Bill Belichick Describes The Underrated Reason Andrew Luck Is So Good

On the eve of the New England’s matchup with Indianapolis in the AFC championship game, Patriots coach Bill Belichick gushed about an often-ignored part of Andrew Luck’s game: his running ability.

Luck is usually depicted as the prototypical pro-style quarterback — a tall, strong-armed guy who picks defenses apart from his perch within the pocket.

But Luck’s speed and elusiveness are a big part of what makes him so good. 

Here’s how Belichick described it:

Well, Luck is hard to bring down. He runs very well, he’s athletic, [and] he can get outside and make yards with his legs. They also use him on some keep-type plays — the one he scored on for example in the Denver game last week. And he’s strong; he’s strong in the pocket. He’s got good lower-body strength. He’s got strong legs. He’s hard to wrap up.

A lot of times, he’s got guys draped all over him and he can throw the ball. He’s strong, he’s fast, [and] he’s athletic. He does a good job of throwing on the run. He’s got good vision down the field. So, he can be a sixth receiver in the passing game. [He’s a] really dangerous guy, tough guy to handle, great quarterback.”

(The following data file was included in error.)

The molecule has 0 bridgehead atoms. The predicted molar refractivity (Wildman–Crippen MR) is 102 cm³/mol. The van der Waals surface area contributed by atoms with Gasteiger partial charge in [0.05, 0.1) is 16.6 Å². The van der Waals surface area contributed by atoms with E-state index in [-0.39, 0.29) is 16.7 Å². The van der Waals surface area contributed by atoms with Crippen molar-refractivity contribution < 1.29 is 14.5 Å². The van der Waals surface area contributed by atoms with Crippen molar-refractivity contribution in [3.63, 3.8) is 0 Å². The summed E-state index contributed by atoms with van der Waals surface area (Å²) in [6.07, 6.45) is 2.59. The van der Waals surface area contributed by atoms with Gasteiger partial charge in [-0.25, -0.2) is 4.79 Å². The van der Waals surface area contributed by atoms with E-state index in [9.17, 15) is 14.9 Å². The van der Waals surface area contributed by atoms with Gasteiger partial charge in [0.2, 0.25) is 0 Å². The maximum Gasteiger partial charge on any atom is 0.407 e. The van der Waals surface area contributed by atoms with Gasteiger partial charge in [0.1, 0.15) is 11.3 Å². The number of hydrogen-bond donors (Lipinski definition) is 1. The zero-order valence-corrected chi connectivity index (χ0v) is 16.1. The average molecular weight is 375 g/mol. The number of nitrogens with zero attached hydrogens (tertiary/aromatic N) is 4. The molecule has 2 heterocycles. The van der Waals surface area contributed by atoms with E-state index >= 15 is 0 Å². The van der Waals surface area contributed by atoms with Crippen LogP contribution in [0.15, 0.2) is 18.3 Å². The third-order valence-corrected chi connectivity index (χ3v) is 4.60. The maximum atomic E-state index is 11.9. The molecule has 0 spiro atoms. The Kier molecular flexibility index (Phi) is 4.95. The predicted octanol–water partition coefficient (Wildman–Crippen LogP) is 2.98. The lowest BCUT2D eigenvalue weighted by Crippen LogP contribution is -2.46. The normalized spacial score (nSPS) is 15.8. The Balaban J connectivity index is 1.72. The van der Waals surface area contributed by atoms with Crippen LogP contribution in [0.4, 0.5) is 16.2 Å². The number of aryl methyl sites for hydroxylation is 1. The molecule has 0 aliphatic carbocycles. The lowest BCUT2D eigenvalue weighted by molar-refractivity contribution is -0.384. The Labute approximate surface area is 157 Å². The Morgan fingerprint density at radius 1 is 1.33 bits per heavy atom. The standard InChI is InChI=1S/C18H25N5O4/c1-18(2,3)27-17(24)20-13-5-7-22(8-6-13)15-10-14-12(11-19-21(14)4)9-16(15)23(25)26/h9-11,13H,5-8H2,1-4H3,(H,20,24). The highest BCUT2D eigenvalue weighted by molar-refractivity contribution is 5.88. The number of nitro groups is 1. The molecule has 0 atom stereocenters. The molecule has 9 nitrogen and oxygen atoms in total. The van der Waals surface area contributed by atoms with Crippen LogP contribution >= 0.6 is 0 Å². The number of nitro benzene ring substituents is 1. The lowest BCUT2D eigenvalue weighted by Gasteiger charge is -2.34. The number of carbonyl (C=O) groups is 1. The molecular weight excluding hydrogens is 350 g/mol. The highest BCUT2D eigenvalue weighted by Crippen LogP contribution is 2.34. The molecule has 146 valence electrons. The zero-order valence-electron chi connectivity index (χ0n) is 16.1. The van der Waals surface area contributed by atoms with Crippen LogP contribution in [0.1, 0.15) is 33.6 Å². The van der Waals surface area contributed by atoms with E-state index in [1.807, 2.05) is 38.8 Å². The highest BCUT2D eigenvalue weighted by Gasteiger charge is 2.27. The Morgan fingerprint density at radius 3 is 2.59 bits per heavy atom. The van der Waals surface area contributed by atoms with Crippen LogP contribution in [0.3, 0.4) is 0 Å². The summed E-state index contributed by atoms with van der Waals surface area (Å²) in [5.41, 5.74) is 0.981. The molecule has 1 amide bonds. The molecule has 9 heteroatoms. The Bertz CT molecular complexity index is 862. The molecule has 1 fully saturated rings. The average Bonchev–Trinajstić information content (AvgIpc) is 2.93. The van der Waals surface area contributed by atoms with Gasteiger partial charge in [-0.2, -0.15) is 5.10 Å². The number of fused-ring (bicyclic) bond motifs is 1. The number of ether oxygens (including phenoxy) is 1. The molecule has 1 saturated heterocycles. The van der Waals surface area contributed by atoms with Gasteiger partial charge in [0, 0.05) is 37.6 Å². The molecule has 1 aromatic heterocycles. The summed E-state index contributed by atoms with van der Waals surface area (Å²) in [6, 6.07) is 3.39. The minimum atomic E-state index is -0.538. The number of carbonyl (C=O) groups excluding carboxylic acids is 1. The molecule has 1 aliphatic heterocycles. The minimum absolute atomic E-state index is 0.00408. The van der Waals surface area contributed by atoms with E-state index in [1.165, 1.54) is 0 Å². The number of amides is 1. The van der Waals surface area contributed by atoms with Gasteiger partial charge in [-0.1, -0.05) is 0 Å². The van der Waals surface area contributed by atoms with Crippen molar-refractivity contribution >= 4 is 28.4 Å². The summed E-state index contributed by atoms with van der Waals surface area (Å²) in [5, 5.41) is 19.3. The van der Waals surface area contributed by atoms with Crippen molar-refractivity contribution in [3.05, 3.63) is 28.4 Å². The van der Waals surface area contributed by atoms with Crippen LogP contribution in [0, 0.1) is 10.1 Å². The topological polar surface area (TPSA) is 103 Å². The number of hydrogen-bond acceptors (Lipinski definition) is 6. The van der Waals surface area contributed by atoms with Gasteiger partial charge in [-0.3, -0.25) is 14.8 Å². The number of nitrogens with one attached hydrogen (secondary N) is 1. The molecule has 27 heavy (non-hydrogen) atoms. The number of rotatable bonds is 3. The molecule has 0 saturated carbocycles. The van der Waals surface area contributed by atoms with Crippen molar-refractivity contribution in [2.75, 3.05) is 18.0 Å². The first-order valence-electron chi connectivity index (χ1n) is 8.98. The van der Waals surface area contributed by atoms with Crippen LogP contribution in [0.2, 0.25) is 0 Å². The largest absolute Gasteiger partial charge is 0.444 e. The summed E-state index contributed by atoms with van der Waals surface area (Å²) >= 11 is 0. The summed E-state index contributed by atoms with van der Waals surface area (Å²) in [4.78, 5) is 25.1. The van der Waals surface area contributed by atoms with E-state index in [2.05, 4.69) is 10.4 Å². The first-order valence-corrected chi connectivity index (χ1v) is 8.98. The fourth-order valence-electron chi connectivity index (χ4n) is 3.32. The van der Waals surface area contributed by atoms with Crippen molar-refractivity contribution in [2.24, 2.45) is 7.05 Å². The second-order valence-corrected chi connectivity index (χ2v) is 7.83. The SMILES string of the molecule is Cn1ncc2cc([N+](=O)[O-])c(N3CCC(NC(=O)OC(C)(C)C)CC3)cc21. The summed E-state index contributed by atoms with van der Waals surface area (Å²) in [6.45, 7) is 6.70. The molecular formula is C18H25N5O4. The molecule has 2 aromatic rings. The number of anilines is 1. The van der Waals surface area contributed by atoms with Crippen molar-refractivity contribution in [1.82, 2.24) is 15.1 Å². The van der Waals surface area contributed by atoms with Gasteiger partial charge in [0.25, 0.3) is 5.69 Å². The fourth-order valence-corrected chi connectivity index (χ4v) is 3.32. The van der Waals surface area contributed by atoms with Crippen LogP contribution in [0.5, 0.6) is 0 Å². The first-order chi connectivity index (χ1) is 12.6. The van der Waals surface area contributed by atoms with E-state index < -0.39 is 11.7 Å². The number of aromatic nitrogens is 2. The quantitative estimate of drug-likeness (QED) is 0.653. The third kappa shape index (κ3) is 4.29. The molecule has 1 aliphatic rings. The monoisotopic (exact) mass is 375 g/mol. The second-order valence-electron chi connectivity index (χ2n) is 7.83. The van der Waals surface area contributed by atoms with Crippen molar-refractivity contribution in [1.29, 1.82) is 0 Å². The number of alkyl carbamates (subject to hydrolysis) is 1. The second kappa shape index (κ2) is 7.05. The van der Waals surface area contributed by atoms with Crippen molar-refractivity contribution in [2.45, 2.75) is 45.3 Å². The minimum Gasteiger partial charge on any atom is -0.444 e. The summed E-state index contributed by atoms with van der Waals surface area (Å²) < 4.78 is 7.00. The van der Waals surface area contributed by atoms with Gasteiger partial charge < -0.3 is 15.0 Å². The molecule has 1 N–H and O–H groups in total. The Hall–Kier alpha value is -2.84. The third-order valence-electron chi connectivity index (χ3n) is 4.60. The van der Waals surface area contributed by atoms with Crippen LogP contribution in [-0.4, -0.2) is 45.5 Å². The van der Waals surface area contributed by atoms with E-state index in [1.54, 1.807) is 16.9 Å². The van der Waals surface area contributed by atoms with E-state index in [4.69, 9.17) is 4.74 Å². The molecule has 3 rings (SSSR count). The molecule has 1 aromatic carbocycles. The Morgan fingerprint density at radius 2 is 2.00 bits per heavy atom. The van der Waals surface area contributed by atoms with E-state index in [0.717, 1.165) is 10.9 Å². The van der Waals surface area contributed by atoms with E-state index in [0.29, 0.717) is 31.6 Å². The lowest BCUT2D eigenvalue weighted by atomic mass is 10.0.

Luck has 13 rushes of 10 yards or more this year, which is more than any Colts running back. He actually has a faster 40-yard-dash time than Johnny Manziel, so he can outrun guys if he needs to.

Against the Browns in Week 14, he escaped the rush, froze two defenders with a juke, and scored a touchdown:

Against the Ravens in Week 5, he completely blew by a linebacker on his way to the end zone:

But scrambling is only a part of how Luck uses his speed.

One of Luck’s greatest areas of improvement since coming into the NFL is his ability to avoid sacks. During his rookie year, in 2012, he got sacked on 6.1% of his passing attempts. This year he trimmed that sack rate to 4.2%, good enough for eighth in the NFL despite a suspect offensive line.

In Week 6 against Houston, he shuffled away from J.J. Watt and picked up a first down:

At 6-foot-4, 240 pounds, Luck is also strong enough to break tackles. In Week 3 against Jacksonville he shrugged off a sack and picked up a first down:

Because you have to account for the running ability of Luck, it is harder to play man-to-man defence against him.

In Week 12, the Jaguars tried to play man, and Luck scampered for 20 yards:

Luck isn’t as good a runner as Russell Wilson or Colin Kaepernick, but he doesn’t have to be. The tricky thing about him is that he’s just good enough of a runner to make defenses plan for it.

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